Process analysers - pushing for the standardisation of devices

Paul Boughton

Oliver Schmitt, founder member of the OPC Foundation's Analyser Device Integration working group and Business Line Manager with Malvern Instruments, looks at what lies behind this initiative.

In February this year, the OPC Foundation released the draft Analyser Device Integration (ADI) specification intended ultimately to provide a common method for data exchange for analyser data models applied to process and laboratory analysers1.

Even before the current economic challenges became so acute, manufacturing industry was under pressure to both drive down production costs and improve efficiency. Operational excellence, in its broadest sense, is the goal: consistent operation of the plant at an economically optimal operating point.

Under these ideal circumstances energy consumption and waste are minimised, throughput is increased and storage costs are lowered (produce to order).

Fully automated process control is increasingly being recognised as critical to realising this goal.

In-house studies by various major manufacturers have shown that investing in the right process analytical and control technology can reduce production costs by as much as 10 per cent. The estimated payback periods for many of the projects considered are in the order of two to 12 months, underlining the potential for economic gain.

Success, however, requires the integration of process analysers from a variety of different vendors, in ways that deliver effective data transfer and control.

It was with this goal in mind that a variety of interested parties came together to address issues of standardisation, the roots of the initiative lying in the pharmaceutical industry.


Spiralling R&D costs and an aggressive generics industry are squeezing pharmaceutical revenues and providing an imperative for more efficient, cost-effective, development and manufacture. The US Food and Drug Administration's Process Analytical Technology (PAT) initiative and the Quality by Design agenda (ICH Q8/9 and 10) are catalysts for change, encouraging the industry to focus on processing in a way that it has not in the past.

Globally, pharmaceutical manufacturers are working to transform production practice, adopt automated control and move from batch to (semi)- continuous processing and real-time release.

The scale of change makes it economic to invest in solutions that will ease this transition.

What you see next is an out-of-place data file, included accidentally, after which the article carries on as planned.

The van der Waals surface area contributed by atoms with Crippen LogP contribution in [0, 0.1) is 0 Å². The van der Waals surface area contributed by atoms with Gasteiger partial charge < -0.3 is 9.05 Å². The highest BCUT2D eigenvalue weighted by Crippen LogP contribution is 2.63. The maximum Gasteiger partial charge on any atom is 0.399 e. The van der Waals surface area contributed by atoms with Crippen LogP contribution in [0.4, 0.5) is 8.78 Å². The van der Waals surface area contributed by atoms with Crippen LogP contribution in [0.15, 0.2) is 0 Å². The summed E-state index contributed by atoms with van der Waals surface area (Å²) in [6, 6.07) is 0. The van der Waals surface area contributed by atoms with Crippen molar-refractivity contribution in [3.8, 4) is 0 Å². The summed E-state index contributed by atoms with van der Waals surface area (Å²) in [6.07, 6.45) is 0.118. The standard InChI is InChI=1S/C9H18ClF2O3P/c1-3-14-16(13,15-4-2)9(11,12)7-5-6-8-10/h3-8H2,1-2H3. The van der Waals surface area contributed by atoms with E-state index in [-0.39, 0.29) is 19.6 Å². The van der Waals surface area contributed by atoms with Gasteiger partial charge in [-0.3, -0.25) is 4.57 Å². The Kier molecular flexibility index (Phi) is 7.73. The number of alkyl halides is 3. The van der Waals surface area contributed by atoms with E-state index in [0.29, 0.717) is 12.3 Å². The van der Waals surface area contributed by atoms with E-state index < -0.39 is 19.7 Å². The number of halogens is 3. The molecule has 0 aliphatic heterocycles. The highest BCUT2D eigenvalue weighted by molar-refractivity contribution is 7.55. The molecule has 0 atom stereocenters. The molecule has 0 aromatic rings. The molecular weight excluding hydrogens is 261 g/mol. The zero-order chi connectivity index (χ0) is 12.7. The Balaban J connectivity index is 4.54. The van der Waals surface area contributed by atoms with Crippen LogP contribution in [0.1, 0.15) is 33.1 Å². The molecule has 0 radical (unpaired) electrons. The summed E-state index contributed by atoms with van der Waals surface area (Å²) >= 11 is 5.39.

Concern about the difficulties involved in the adoption and integration of new PAT solutions was a significant driver for the establishment of the OPC Analytical Device Integration (ADI) working group, an initiative launched by ABB. The standards that this group develops will drive down the cost of installing validated systems.

For other industrial sectors the work is equally relevant, and valuable, since it potentially swings the cost-benefit argument towards automation.

Towards integration and automation

Off-line analysis, which in some cases remains the only method adopted or even available, is useful for both QC and development but is less suitable for process control. The routine is to extract a sample from a stream or unit, analyse it in a laboratory and store the results in a database that is usually not connected with the control system, or indeed the operational environment. Laboratory Information Management Systems (LIMS) are helping to connect lab and process, but this is not a standard.

Analysis every one to two hours is not unusual and it takes time to make a measurement and report results. The received data therefore reveal how the plant was operating some time ago (perhaps 30 minutes or more), not what is happening as any change is made. This lag makes it difficult to take action in a timely way, hampering process control. Quite large operational changes are made relatively infrequently so the process runs within wide operating margins.

The past 10 to 20 years have seen a shift towards closer integration of the analytical and operational functions, primarily as a result of the increasing availability of analytical instruments for the process arena. At-line systems are rugged enough to sit within the operating environment and offer streamlined, often automated, measurement that de-skills analysis. Results may be fed directly to the plant control platform. Such systems bring an analytical regime under the direct control of the operational team making it more responsive to process needs. However, when the aim is optimal control, frequency of analysis and time lag remain issues.

In-process analysers deliver continuous real-time measurement, which affords valuable insight into process dynamics. Demanding requirements are placed on these instruments, since they must be fully automated, highly reliable and capable of delivering relevant data in a timeframe that matches the demands of the process.

Although this is technically challenging, analytical solutions are now commercially available for many process variables. Particle size, for example, is a critical product performance parameter for many processes and products, and on-line laser diffraction analysis is a well-established tool.